English edit

Etymology edit

Borrowed from Latin lūgubris (mournful; gloomy), with the suffix -ious.

Pronunciation edit

  • (UK) IPA(key): /luːˈɡ(j)uː.bɹi.əs/, /lʊˈɡ(j)uː.bɹi.əs/[1][2]
  • (US) IPA(key): /ləˈɡ(j)u.bɹi.əs/
  • (file)

Adjective edit

lugubrious (comparative more lugubrious, superlative most lugubrious)

  1. Gloomy, mournful or dismal, especially to an exaggerated degree.
    His client’s lugubrious expression tipped off the detective that something lurked beneath her optimistic words.
    • 1886 May, Thomas Hardy, chapter XIX, in The Mayor of Casterbridge: The Life and Death of a Man of Character. [], volume I, London: Smith, Elder & Co., [], →OCLC, page 242:
      The exaggeration with darkness imparted to the glooms of this region impressed Henchard more than he had expected. The lugubrious harmony of the spot with his domestic situation was too perfect for him, impatient of effects, scenes, and adumbrations.
    • 1899 February, Joseph Conrad, “The Heart of Darkness”, in Blackwood’s Edinburgh Magazine, volume CLXV, number M, New York, N.Y.: The Leonard Scott Publishing Company, [], →OCLC, part I, page 203:
      There was a touch of insanity in the proceeding, a sense of lugubrious drollery in the sight; and it was not dissipated by somebody on board assuring me earnestly there was a camp of natives—he called them enemies!—hidden out of sight somewhere.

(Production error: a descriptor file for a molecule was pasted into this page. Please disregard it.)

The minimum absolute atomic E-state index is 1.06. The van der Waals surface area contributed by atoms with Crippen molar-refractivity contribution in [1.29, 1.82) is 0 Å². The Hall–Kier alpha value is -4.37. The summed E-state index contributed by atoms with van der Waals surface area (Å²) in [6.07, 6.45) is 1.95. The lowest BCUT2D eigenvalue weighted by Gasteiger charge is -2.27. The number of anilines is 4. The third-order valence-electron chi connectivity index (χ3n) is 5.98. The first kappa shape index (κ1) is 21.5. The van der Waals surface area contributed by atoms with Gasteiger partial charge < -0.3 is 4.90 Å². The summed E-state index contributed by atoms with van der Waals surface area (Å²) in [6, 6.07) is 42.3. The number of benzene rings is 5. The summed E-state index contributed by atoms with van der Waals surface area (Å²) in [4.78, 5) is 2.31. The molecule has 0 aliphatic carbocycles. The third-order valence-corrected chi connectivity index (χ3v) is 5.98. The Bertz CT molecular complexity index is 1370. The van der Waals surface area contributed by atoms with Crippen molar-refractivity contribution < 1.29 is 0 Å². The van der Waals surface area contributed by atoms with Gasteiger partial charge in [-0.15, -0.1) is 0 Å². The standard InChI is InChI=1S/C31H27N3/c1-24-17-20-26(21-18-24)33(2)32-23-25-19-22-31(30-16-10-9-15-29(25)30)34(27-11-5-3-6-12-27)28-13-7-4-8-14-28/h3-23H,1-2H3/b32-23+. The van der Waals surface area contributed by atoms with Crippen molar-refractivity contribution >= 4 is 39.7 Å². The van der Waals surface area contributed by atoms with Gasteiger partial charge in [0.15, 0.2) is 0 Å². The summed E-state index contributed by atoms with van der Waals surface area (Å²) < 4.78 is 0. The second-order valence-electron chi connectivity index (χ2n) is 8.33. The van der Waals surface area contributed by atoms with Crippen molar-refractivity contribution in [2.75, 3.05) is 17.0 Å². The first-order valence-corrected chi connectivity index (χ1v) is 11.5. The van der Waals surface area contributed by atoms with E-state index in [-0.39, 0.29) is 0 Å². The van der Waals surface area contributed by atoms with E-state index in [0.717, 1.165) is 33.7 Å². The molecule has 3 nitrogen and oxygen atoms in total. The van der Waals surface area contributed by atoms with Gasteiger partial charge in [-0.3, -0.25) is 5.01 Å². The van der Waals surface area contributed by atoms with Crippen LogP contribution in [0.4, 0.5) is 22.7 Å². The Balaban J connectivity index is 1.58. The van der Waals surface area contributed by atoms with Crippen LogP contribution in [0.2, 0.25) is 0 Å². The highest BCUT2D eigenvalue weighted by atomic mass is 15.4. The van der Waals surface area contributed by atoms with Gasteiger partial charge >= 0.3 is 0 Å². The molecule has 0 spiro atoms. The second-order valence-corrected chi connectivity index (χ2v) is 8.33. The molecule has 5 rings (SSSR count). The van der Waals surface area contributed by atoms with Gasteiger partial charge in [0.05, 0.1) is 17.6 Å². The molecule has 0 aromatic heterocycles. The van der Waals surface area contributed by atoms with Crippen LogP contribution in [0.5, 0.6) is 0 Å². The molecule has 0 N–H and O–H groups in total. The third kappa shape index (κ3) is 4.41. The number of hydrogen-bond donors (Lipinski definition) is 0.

• 1957, Jack Kerouac, chapter 12, in On the Road, Viking Press, →OCLC, part 1:
      I poured one big drink in a water glass, and we had slugs. Oh, it was sweet and delicious and worth my whole lugubrious voyage.
    • 1986, John le Carré, A Perfect Spy:
      The congregation was "spellbound unto the Meekest of its Members," and none more so than Rick himself, who sits in an enraptured trance, nodding his broad head to the cadences of Makepeace's rhetoric, even though every Welsh note of it — to the excited ears and eyes of those around him — is hurled at Rick personally down the length of the aisle, and rammed home with a botched stab of the lugubrious Watermaster forefinger.

Derived terms edit

Translations edit

References edit

  1. ^ The Chambers Dictionary, 9th Ed., 2003
  2. ^ lugubrious”, in Lexico, Dictionary.com; Oxford University Press, 2019–2022.